Bullish forecast predicts 31 million Americans will ‘shop’ on their smart speakers in 2019
In this case, "shopping" doesn't include purchasing; however, digital goods and product re-ordering are also poised for growth.
There’s contradictory evidence surrounding consumer adoption of smart speakers for search and commerce. Multiple surveys indicate growth but other data suggest smart speakers have not emerged as a commerce platform. However, eMarketer’s new smart speaker shopping forecast paints a very bullish picture of the future of “voice shopping.”
31 million voice shoppers. The firm says that 31 million Americans “will shop via a smart speaker this year, up 31.6% from 2018.” The company defines “shopping” expansively as “browsing, researching products and adding things to a shopping cart.” In two years, eMarketer says the number will climb to 38 million voice shoppers, as smart speaker owners do more product research on the virtual assistant devices.
EMarketer also says that 21 million people in the U.S. will make a purchase this year using a smart speaker. The important caveat is that these will almost entirely be digital goods: movies and music.
Shopping does not equal buying. There are now a considerable number of consumer surveys in the market that include “shopping” as a question. If shopping is broadly defined, as eMarketer has done, its forecast is plausible, given that there are more than 100 million smart speakers in U.S. homes. Major U.S. retailers also believe that voice shopping will be a major phenomenon within the next three years. However, if “shopping” includes transactions there’s reason for caution.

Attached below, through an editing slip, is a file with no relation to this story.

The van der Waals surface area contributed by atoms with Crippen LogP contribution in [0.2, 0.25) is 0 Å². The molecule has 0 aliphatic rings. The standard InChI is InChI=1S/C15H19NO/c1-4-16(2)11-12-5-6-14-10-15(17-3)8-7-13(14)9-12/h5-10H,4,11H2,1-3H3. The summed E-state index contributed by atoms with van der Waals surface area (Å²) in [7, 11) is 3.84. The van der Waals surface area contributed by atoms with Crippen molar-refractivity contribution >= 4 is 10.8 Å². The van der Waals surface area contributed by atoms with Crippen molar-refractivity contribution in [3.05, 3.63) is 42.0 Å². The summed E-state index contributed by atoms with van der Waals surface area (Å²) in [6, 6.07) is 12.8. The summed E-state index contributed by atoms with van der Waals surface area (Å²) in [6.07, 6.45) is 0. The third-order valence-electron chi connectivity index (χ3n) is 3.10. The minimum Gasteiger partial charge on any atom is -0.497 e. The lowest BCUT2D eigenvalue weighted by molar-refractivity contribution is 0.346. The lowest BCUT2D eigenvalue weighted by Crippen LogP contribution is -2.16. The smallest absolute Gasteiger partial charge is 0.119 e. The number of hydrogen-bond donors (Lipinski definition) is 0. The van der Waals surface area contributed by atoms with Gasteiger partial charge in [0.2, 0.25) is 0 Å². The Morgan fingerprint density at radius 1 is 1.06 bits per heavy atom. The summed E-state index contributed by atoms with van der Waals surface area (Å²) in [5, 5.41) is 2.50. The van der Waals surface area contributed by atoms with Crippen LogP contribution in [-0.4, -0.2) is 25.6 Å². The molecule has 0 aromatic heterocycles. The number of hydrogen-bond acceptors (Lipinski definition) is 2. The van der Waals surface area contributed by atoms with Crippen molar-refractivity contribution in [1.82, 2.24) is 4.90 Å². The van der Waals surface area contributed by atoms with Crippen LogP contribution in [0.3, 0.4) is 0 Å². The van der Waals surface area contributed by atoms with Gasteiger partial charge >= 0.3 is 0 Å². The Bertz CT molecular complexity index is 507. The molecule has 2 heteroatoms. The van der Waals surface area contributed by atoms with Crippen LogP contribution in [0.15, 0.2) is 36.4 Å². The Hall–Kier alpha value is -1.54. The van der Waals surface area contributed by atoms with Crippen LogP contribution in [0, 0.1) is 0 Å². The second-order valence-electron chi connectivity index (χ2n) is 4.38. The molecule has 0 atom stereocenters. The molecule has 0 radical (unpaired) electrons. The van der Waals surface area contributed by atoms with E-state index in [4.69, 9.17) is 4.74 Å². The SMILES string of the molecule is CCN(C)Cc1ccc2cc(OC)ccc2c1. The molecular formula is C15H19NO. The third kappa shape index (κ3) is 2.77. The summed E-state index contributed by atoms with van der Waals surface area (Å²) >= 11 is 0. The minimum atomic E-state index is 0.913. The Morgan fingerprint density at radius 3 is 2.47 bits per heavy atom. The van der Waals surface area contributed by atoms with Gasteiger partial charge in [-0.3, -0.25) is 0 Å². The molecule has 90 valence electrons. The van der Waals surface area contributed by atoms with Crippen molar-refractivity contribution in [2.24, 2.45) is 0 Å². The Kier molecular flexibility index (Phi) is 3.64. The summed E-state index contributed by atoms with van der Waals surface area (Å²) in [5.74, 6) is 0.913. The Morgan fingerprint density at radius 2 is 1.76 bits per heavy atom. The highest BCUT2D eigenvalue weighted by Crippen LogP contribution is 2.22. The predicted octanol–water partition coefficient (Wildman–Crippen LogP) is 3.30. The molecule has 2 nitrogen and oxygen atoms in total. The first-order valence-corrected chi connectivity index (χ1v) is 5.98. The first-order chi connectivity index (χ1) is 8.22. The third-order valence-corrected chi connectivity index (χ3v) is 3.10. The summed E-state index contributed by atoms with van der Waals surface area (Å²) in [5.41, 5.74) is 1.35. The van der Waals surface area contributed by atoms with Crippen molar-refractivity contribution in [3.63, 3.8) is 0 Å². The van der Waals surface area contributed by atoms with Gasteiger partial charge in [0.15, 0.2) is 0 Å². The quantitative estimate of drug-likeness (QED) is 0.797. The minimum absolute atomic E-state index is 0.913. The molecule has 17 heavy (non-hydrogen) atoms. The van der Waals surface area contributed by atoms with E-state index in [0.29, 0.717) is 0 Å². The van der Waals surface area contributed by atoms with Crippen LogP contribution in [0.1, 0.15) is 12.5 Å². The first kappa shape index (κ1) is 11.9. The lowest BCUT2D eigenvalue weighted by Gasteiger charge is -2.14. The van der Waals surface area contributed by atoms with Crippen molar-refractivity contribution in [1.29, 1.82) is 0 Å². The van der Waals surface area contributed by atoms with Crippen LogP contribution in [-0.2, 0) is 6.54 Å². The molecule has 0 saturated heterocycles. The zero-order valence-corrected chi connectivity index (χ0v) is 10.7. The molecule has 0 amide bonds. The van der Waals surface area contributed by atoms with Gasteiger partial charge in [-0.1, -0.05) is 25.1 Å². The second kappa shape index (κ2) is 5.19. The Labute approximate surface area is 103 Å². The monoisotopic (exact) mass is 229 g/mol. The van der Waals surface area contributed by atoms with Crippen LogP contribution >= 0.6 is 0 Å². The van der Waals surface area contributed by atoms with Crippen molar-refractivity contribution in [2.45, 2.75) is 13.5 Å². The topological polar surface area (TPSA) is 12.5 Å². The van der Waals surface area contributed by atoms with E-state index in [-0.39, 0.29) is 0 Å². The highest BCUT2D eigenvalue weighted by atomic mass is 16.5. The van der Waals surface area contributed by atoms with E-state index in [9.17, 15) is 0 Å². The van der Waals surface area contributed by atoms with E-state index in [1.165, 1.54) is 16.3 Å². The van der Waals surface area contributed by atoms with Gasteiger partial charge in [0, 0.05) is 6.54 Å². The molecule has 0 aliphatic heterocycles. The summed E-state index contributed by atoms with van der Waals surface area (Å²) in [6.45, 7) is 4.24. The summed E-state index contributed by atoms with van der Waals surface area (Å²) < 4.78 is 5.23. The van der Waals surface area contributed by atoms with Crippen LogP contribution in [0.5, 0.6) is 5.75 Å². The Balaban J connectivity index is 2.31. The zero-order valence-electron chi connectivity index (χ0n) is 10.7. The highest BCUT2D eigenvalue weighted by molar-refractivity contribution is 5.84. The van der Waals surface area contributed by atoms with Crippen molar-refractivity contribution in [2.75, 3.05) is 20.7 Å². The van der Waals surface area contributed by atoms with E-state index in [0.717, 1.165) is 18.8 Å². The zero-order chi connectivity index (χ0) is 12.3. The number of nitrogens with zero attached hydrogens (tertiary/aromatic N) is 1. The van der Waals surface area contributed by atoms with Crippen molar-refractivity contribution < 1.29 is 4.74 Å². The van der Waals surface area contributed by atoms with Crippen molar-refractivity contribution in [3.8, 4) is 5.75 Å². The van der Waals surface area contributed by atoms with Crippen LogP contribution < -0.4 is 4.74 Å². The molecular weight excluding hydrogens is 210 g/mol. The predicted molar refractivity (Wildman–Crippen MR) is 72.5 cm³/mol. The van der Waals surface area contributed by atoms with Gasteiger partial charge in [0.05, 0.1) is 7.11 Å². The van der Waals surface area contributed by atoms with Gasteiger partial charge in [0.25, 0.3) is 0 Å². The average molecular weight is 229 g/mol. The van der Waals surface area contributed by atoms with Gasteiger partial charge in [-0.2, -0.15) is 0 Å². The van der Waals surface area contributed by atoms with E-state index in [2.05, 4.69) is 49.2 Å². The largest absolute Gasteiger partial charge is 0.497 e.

One category poised for potential growth on smart speakers, however, is reordering. Walmart has built a voice strategy for existing customers around ordering previously purchased groceries. (Kantar previously said that 12.6 percent of Google Home owners have ordered groceries through these devices.) Another potential growth category is “to-go” ordering or food delivery from major restaurant franchises (e.g., Domino’s). This is another version of reordering.
Consumer behavior may tell a different story. There are now so many surveys, you can essentially pick one to support the story you want to tell about voice. A 2018 report from Voicebot.ai, for example, found that roughly 12% of smart speaker owners used voice shopping monthly. In mid-2018 the number was up to 16%. Again, there’s reason to be skeptical. (Smartphones merit a separate discussion around voice search and shopping.)
Yet a recent story from The Information suggests that actual consumer behavior is at odds with consumer survey responses. The story cites Uber as representative of a larger more bearish trend: “Uber receives orders for only a few hundred rides a day through Alexa, said a person briefed on the matter. That amounts to less than 0.002% of the more than 15 million total rides Uber provides per day.”
Why we should care. Notwithstanding the sale of millions of smart speakers, and bullish forecasts, voice shopping and commerce have not really materialized as previously predicted. This is not to say that they won’t or that voice search on smartphones isn’t gaining real momentum.
The central problem in this discussion is that we don’t have analytics or significant behavioral data. We have only surveys, which may not be worthy of extrapolation to the larger population. The smart speaker platforms themselves also need to make usability improvements (and deal with privacy concerns) to realize their full potential. Ultimately, virtual assistants will drive meaningful search volume, including product research and discovery. However, that day may be farther away than expected.
For the time being marketers should pursue local and mobile SEO best practices (there are some specifics with Alexa and Google Assistant), test and experiment (with Skills and voice actions) — preparing for the day when consumers are shopping and buying in meaningful numbers though Alexa and Google Home.
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